Physiotherapy – Use of the Aircast Cryocuff

Knee injuries and the management of post-operative knee conditions require physios to apply cold therapy to the joints to control knee effusions and pain. This is difficult to do with traditional methods but the Aircast Cryocuff is a flexible and efficient device to achieve effective cryotherapy and compression.

Physiotherapists commonly assess and treat knee injuries and post-operative knee conditions, managing them promptly for speedy recovery and return to normal function. Recreational activities and sport involve many knee injuries such as ligamentous injuries to the medial, lateral and anterior cruciate ligaments, meniscal injuries to the knee cartilages, dislocation of the kneecap and injury to the knee capsule and knee joint replacement.

The knee is the largest synovial joint in the body and when the joint is damaged it responds by becoming inflamed, increasing the metabolic rate of the tissues and secreting large amounts of synovial fluid into the joint. This can lead to a knee effusion, a large and tight swelling of the knee, at times called “water on the knee”. An effusion can be painful in itself and it inhibits normal muscle function, thereby interfering with muscle action and joint recovery.

Physiotherapy methods of cooling tissues usually have some disadvantages:

Providing cold and compression at the same time is very difficult/impossible
Applying ice to the knee does not provide effective cooling in many cases
An ice burn can occur with ice by cooling the skin too profoundly
Long periods of cooling are difficult to maintain
Individuals find it hard to keep the cooling going for long periods
Patients cannot be mobile with traditional ice techniques.

Research indicates that compression rather than cooling might be the really important aspect in the management of the acute knee, so this needs to be the priority

The Aircast Cryocuff

The Aircast Cryocuff is a portable, convenient device for providing both compression and cooling for the management of acute or post-operative knee (or other joint) conditions. It consists of three parts:

The Reservoir. This cylindrical bucket is plastic with a lid, is stable, light and holds the water and ice needed for the cuff. Level indicators inside the bucket guide the physio to the correct mixture of cold water and ice. Once full the lid is screwed on the bucket is watertight and can be turned upside down or fall over onto its side without leakage.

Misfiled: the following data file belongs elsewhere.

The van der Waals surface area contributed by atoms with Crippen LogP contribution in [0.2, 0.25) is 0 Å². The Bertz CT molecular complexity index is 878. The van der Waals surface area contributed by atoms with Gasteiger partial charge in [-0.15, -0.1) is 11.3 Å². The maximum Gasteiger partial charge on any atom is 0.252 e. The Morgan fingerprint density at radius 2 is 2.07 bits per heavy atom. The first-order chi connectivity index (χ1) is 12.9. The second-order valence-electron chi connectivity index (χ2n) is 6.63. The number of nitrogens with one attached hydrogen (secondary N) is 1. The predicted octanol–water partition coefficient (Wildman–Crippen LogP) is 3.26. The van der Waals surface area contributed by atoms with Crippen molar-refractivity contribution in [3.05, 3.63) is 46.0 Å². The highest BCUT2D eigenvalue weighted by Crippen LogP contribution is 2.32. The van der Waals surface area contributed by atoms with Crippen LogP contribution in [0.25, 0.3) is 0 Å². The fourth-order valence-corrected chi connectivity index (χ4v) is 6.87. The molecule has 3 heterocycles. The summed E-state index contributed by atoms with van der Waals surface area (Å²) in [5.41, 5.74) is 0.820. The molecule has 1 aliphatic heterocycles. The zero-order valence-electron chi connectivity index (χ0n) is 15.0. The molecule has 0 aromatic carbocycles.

The Hose. The hose from the reservoir to the cuff is insulated and allows rapid clipping and unclipping to and from the cuff.
The Cuff. This wraps intimately round the knee to give a good contact and comes in small, medium and large.

Physiotherapy Application of the Cryocuff

The knee size of the patient 15 centimetres above the knee determines the size of the cuff needed and then the physio fits the cuff firmly to the patient’s knee with the Velcro. The cuff needs to be deflated and firmly attached to get the benefits of the compression, otherwise the cuff will inflate on the knee and but not squeeze the tissues.

The bucket should contain the correct mixture of cold water and cubed ice with the top screwed on well to avoid leaks. The physio attaches the hose to the clip on the cuff and lifts the bucket above knee level to allow the cold water to fill the cuff by gravity. The height of the bucket and how long it is held up will determine how tight the cuff is inflated with water.

The patient is able to disconnect the hose from the cuff and remain mobile while the cuff stays cold for an hour or so, providing the cryotherapy and compression required. They can also do their exercises with the cuff in place. Patients can then reconnect the hose, allow the water to flow back into the bucket then remix it by tilting the bucket before repeating the process of refilling the cuff with cold water. The procedure can then be kept up for six to eight hours before fresh ice needs to be provided for the bucket.

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